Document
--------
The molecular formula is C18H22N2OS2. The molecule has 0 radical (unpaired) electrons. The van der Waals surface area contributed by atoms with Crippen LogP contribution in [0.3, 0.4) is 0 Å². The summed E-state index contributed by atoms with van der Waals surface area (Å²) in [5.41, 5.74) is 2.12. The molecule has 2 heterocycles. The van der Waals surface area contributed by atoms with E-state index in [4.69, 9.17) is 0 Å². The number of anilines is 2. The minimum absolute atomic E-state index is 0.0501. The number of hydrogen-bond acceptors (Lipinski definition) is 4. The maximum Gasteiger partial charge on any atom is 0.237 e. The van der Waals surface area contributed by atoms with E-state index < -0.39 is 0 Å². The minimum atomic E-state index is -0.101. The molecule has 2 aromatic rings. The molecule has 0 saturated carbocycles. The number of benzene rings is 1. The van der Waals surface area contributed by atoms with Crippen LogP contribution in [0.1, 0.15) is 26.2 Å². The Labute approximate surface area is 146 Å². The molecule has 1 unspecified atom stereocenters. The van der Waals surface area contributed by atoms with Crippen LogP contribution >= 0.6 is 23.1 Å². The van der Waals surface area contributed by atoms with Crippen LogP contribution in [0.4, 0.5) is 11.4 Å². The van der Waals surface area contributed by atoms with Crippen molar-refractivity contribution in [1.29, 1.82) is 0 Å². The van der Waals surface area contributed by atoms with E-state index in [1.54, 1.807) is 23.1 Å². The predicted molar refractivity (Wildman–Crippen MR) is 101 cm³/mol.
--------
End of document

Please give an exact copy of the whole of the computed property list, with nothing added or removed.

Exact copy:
The molecular formula is C18H22N2OS2. The molecule has 0 radical (unpaired) electrons. The van der Waals surface area contributed by atoms with Crippen LogP contribution in [0.3, 0.4) is 0 Å². The summed E-state index contributed by atoms with van der Waals surface area (Å²) in [5.41, 5.74) is 2.12. The molecule has 2 heterocycles. The van der Waals surface area contributed by atoms with E-state index in [4.69, 9.17) is 0 Å². The number of anilines is 2. The minimum absolute atomic E-state index is 0.0501. The number of hydrogen-bond acceptors (Lipinski definition) is 4. The maximum Gasteiger partial charge on any atom is 0.237 e. The van der Waals surface area contributed by atoms with E-state index < -0.39 is 0 Å². The minimum atomic E-state index is -0.101. The molecule has 2 aromatic rings. The molecule has 0 saturated carbocycles. The number of benzene rings is 1. The van der Waals surface area contributed by atoms with Crippen LogP contribution in [0.1, 0.15) is 26.2 Å². The Labute approximate surface area is 146 Å². The molecule has 1 unspecified atom stereocenters. The van der Waals surface area contributed by atoms with Crippen LogP contribution >= 0.6 is 23.1 Å². The van der Waals surface area contributed by atoms with Crippen LogP contribution in [0.4, 0.5) is 11.4 Å². The van der Waals surface area contributed by atoms with Crippen molar-refractivity contribution in [1.29, 1.82) is 0 Å². The van der Waals surface area contributed by atoms with E-state index in [1.54, 1.807) is 23.1 Å². The predicted molar refractivity (Wildman–Crippen MR) is 101 cm³/mol.